No American newspaper has dominated a city the way the Los Angeles Times has dominated Los Angeles. The city and the newspaper are so intertwined, Dennis McDougal points out in "Privileged Son," his sprawling history of The Times, that it's impossible to separate the two. In less than 100 years, Los Angeles went from a desert hamlet to one of the world's two media capitals. The Times, owned by one family for almost its entire existence, did more than just cheer on this extraordinary transformation. The Times shaped it and took advantage of it, accruing more influence than any single newspaper or any single family should.
When Harrison Gray Otis arrived in Los Angeles to edit the Los Angeles Daily Times in 1882, he was a failure, an itinerant newspaperman and printer whose proudest achievement was service in the Union Army. Within four years, though, he had borrowed enough money to convert his one-fifth interest in the paper into majority ownership. He incorporated the company as The Times Mirror Co. and, with the help of his future son-in-law, Harry Chandler, the paper's circulation manager, crushed the competition. Known as the General, Harrison Otis was a bully and a buffoon. "With a bellicose prose style that blended politics and passion with half-truths and full-blown fiction," McDougal writes, "Harrison Gray Otis jammed his personal point of view into every inch of his staunchly Republican newspaper."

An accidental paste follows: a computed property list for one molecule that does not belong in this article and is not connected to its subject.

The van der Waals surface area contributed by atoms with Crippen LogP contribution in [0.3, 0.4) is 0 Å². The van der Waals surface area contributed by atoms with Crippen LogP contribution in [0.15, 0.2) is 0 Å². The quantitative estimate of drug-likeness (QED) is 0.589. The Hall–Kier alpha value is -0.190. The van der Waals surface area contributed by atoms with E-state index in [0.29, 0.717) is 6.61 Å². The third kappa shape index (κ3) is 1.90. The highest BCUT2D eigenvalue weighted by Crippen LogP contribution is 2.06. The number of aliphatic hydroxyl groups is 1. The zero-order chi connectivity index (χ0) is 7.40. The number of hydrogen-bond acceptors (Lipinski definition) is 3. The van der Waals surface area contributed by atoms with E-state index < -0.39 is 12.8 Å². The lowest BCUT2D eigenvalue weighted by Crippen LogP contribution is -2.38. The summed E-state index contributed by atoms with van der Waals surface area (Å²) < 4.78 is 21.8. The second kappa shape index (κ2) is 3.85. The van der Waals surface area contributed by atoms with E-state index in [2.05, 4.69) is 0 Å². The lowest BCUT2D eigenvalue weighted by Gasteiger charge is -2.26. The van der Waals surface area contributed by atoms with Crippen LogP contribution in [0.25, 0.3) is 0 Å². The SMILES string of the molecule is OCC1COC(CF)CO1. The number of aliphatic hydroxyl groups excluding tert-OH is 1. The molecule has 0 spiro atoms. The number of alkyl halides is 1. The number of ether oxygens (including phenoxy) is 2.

For almost 80 years, this would be the model for the paper. Anti-labor, racist and provincial, The Times was the paper of Los Angeles' business elite. Politicians and the police were there to protect their interests and, more than anything else, those interests revolved around the city's rapid growth. The key to growth was water. In the most notorious incident in the city's history, the General and his son-in-law formed a syndicate that snatched water from the Owens Valley and diverted it to Los Angeles. At the same time, the General and his cohort secretly bought more than 44,000 acres in the San Fernando Valley. When the water arrived in 1912, the land--once considered barren and useless--was worth millions.